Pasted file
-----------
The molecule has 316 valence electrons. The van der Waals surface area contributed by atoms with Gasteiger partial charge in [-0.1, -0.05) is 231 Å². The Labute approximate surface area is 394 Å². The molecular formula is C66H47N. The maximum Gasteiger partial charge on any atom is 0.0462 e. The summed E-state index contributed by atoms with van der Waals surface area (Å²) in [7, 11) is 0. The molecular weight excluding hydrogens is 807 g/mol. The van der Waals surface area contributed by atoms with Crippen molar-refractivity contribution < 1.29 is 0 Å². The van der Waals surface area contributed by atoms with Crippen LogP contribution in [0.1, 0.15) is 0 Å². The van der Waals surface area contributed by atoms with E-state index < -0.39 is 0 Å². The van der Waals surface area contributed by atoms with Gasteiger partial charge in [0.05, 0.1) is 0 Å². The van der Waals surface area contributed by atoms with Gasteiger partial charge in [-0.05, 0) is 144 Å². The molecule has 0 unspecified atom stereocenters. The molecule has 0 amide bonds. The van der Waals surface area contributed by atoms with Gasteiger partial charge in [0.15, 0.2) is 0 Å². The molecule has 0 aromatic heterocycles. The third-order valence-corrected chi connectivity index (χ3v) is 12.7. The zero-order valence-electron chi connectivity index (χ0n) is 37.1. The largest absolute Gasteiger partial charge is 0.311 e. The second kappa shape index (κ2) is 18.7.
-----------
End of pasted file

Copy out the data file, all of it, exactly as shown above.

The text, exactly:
The molecule has 316 valence electrons. The van der Waals surface area contributed by atoms with Gasteiger partial charge in [-0.1, -0.05) is 231 Å². The Labute approximate surface area is 394 Å². The molecular formula is C66H47N. The maximum Gasteiger partial charge on any atom is 0.0462 e. The summed E-state index contributed by atoms with van der Waals surface area (Å²) in [7, 11) is 0. The molecular weight excluding hydrogens is 807 g/mol. The van der Waals surface area contributed by atoms with Crippen molar-refractivity contribution < 1.29 is 0 Å². The van der Waals surface area contributed by atoms with Crippen LogP contribution in [0.1, 0.15) is 0 Å². The van der Waals surface area contributed by atoms with E-state index < -0.39 is 0 Å². The van der Waals surface area contributed by atoms with Gasteiger partial charge in [0.05, 0.1) is 0 Å². The van der Waals surface area contributed by atoms with Gasteiger partial charge in [-0.05, 0) is 144 Å². The molecule has 0 unspecified atom stereocenters. The molecule has 0 amide bonds. The van der Waals surface area contributed by atoms with Gasteiger partial charge in [0.15, 0.2) is 0 Å². The molecule has 0 aromatic heterocycles. The third-order valence-corrected chi connectivity index (χ3v) is 12.7. The zero-order valence-electron chi connectivity index (χ0n) is 37.1. The largest absolute Gasteiger partial charge is 0.311 e. The second kappa shape index (κ2) is 18.7.